After Trump, Twitter has become my primary online source for news, outreach and discussion. Twitter is great for this. But if you spend time in the comments section on a divisive topic, you can walk away more depressed than inspired. There is a lot of anger and hatred in these corners of the Twitterverse, and the vitriol is coming from both sides.
So why do I go down these often energy-sucking rabbit holes? Because I want to understand what we’re up against.
I’ve observed a few trends in how pro-Trump and anti-Trump supporters interact. These are by no means scientific, and certainly not every argument on Twitter follows them. But check out the comments in Donald Trump’s Twitter feed, and you’re likely to find:
FACTS DON’T MATTER:
Both sides do occasionally use data to back up their points, but it’s not commonplace to see people cite sources for their information. You can blame this on the 140-character limit, but I don’t think explains this trend. More often than not, what subs for sources is the use of MEMEs to argue a point. And when sources are shared, their credibility is often attacked.
Arguments often center around insults, rather than ideas. The more divisive the comment, the more stinging or sarcastic, the more Likes it gets. And the more people that join in (See Us Vs Them).
Conversations about recent announcements or events often devolve into arguments about the past. Who did what in previous administrations, and how that is a justification for what is happening now.
US VS. THEM:
In these exchanges, individual ideas are immediately categorized into extreme ends of the ideological spectrum. You are either “with us” or you are “one of them.” And the “them” are often categorized as evil or immoral. The “us” are true patriots. And since “we” are right, and there are more of “us”, we will defeat the “others” because we are #winning.
The last of these trends, is the one that concerns me most. It speaks to a fundamental human divide without a clear path to resolution. I did some research into the thinking on this, and discovered an entire field of psychological study, called the “herd” or “mob” mentality. These theories describe how people are influenced by their peers to adopt certain behaviors. In an article published by MIT NEWS on this topic, the writer posits that, “Although humans exhibit strong preferences for equity and moral prohibitions against harm in many contexts, people’s priorities change when there is an ‘us’ and a ‘them.'” As reflected in this quote, the mob mentality theory is used understand why people do things when they are a part of a group that they might not do alone. The piece, EXAMINING THE MOB MENTALITY, puts it this way:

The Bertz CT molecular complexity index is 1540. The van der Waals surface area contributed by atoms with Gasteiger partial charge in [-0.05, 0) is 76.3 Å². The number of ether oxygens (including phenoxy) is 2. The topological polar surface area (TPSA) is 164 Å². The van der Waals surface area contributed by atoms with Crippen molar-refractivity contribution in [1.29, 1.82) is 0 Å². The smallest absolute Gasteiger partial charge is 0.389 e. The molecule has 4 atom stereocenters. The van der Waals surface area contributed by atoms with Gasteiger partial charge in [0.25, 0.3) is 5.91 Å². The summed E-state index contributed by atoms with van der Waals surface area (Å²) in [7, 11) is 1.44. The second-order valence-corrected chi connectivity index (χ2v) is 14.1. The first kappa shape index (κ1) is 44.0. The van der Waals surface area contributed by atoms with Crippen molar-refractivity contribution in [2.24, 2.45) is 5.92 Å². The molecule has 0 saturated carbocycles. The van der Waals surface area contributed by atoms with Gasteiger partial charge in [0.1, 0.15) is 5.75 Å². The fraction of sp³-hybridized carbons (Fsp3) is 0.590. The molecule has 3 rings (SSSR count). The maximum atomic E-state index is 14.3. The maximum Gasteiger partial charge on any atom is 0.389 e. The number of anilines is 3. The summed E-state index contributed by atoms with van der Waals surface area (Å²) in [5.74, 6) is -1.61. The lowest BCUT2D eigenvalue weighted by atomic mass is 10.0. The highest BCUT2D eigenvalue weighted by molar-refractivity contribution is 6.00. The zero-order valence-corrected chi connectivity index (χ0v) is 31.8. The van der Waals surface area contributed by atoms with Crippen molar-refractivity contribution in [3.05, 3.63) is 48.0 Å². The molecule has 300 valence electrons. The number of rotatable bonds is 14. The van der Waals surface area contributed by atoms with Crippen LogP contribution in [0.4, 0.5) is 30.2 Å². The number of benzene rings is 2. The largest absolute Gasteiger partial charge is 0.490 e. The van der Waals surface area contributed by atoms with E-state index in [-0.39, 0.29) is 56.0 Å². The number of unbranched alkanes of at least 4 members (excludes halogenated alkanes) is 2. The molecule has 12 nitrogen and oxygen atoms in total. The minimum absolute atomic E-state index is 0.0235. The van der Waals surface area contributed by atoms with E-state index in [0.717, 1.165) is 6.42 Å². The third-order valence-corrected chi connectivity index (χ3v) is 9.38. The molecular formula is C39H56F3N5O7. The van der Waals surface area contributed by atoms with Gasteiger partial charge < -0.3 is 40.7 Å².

Groups can generate a sense of emotional excitement, which can lead to the provocation of behaviors that a person would not typically engage in if alone. Think about the last sporting event or concert you attended. It’s unlikely that you would have been yelling or singing the way you were if you were the only person doing it! The group seems to make some behaviors acceptable that would not be acceptable otherwise.
But the existence of this mob mentality in the pro vs. anti-Trump discourse is somewhat perplexing when you consider American’s strongly held belief in individualism and self-determination. It appears that fierce individualism, like mob mentality, also leads to resistance in understanding oppositional views. For more on this, check out – America’s individualist culture influences the ability to view others’ perspective – from the University of Chicago.
So, when it comes to our political and ideological views, are we pack animals or lone wolves? And in either case, how do we counteract these instincts to become more open-minded to other people’s point of view?
But back to Twitter. There is a bright side to this. I’ve conducted a few experiments to try and bridge the divide by engaging individuals whose comments I disagree with. And I’ve had a few (modest) successes in diffusing the animus and moving towards respectful disagreement. I chose my subjects carefully, avoiding those users who seemed least likely to engage in a reasoned debate. Still, most of my counterparts use terms like Deplorable, MAGA or Trump in their account names. In these exchanges, here’s what seemed to work.
- Use unloaded questions to start the conversation. Ask simply, “Why do you believe this is good for America?” Wait for their answer before offering your opinion.
- Use personalized points of view. Speak about how you are harmed or why you personally believe X is good and Y is bad.
- Use researched points and cite sources. Whether they are viewed as facts or “fake news” you’ll be setting an example that you’ve educated yourself before speaking.
- Use labels to box people into a group.
- Use rhetoric. Put your ideas into plain speak.
- Use attacks on the person by disparaging their intelligence, income level, where they live or their religious beliefs.
And all of this goes for Facebook too.
For the good, the bad and the ugly of what’s out there in the Twitterverse, I’m glad this forum exists. Like any channel of discourse, what works best is trying to keep an open mind and to treat others with respect. As hard as that can be when your most sacred beliefs are challenged, it’s a necessary exercise if we hope to start bridging the divides in our nation.
Contributing Editor: Meredith Hahn
Meredith is co-founder of The Resistance HQ (www.theresistancehq.com) a website dedicated to highlighting resistance groups, volunteer opportunities, organizing resources, and cool resistance gear. Find her at @BlondeinBklyn and @theresisthq.